"Szanujemy wasze działania."

Translation:We respect your actions.

August 31, 2016

13 Comments


https://www.duolingo.com/wiktorka234

Doesn't "szanować" take the genitive? I'm confused here.

August 31, 2016

https://www.duolingo.com/Emwue

Nope, „szanować” takes direct object in accusative(in affirmative statements; genitive in negations, as is the rule).

September 1, 2016

https://www.duolingo.com/one_half_3544

we respect your deeds?

January 7, 2017

https://www.duolingo.com/Jellei

Let me copy what our native adviser wrote:

"I can't picture anyone saying it but I honestly don't know why not. Dictionary.com has "deed" as a definition for "action", I can't say it doesn't mean the same thing, and it doesn't really sound that weird, but absolutely no-one says it, at least not here. I'd be inclined to accept it, if anyone comes up with it they've understood the Polish."

So OK, added, but that's not the greatest choice, I guess.

January 12, 2017

https://www.duolingo.com/agpie9

Maybe if you're speaking with a heroic knight.

November 9, 2017

https://www.duolingo.com/one_half_3544

Well, that's just what came to my mind. To me, 'deed' is of high register, and binds better with respect.

January 12, 2017

https://www.duolingo.com/polargorilla

Is this the basis of a more everyday construct, such as, "We respect your actions... but, you've not done enough, you tried too hard, whatever...?

Or, is this a complete construct in itself, and simply, "We respect your actions."!

Knowing that language and culture are tightly enmeshed, I'm intrigued by this Polish idea and construct of "szanować". As I'm working through the course, I've come across a number of sentences featuring this.

Knowing that Polish has many inbuilt formalities, I wondered if Polish culture also has a strong sense of the need to show respect, to be respectful, and to receive respect?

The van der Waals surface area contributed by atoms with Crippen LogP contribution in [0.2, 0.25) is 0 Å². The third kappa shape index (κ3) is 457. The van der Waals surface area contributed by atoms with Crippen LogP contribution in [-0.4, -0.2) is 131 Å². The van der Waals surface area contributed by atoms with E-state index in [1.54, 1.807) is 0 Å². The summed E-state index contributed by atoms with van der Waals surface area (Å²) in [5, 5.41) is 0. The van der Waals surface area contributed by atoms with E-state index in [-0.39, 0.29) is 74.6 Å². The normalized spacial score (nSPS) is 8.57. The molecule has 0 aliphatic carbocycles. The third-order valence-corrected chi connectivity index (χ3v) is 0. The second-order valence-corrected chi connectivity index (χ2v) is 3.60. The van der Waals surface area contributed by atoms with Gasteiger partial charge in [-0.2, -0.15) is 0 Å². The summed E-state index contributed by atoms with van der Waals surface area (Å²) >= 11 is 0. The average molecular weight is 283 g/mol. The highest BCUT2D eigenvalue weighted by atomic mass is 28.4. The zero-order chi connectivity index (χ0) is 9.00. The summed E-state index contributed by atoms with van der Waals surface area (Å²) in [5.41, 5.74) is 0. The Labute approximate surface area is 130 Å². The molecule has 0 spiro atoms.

August 20, 2017

https://www.duolingo.com/Okcydent

Can be treated as complete construction but it is also possible to continue it in two ways: (a) ,ale nie możemy bla bla bla (but we cannot .., etc) or „i zgadzamy się by” (and we agree (to), and similar).

Well, Polish is bit different from English, there are many forms of formality:

a) Pan/Pani + Surname - formal, the biggest distance
b) Pan/Pani + Given Name + Surname - formal, varied distance, usually smaller than a) c) Pan/i + function, position - ex. Pan Dyrektor/Prezydent - formal, recommended in written communication, in politics, sometimes in job etc. Polish language has here a great sense for hierarchy.
d) Pan/i + Given Name - Panie Janie, still formal, but distance is relatively close
e) Pan/i + diminutive of Given Name - Pani Asiu - well, rather not formal , close work relations (?) f) only Given Name - close distance
g) only Surname - not polite
h) Given Name + Surname - normal
i) Diminutive of Given Name - close relations

In general:

  • „mówić na Pan” (using Pan when referring to other person) - formal
  • „mówić na ty/przejść na ty” - using informal you
  • „wy” - 2nd person plural was used in old days to show respect, but using this feel very „communist”
  • and the last option, which occur when we are required to speak others on „ty” terms but we do not fell equal to them - in that case typical user of Polish will avoid to make any reference to his speaker
August 20, 2017

https://www.duolingo.com/polargorilla

That's very helpful to have an insider's viewpoint.

August 20, 2017

https://www.duolingo.com/Mudkip20

Why is "we are respecting your actions" not accepted?

December 2, 2017

https://www.duolingo.com/Jellei

I believe that actually changes the meaning, most probably you are doing something to show your respect and that's just not in the Polish sentence.

December 8, 2017

https://www.duolingo.com/Kami12087

Question: Do people say this sentence in Polish often? I don't remember ever hearing it when I was growing up in Poland, and it seems clumsy to me, like a too-direct translation of "We respect your actions".

March 1, 2019

https://www.duolingo.com/Jellei

I don't know in what language that would be an often used phrase and when does one need to use it... sounds a tad formal, I guess.

March 3, 2019
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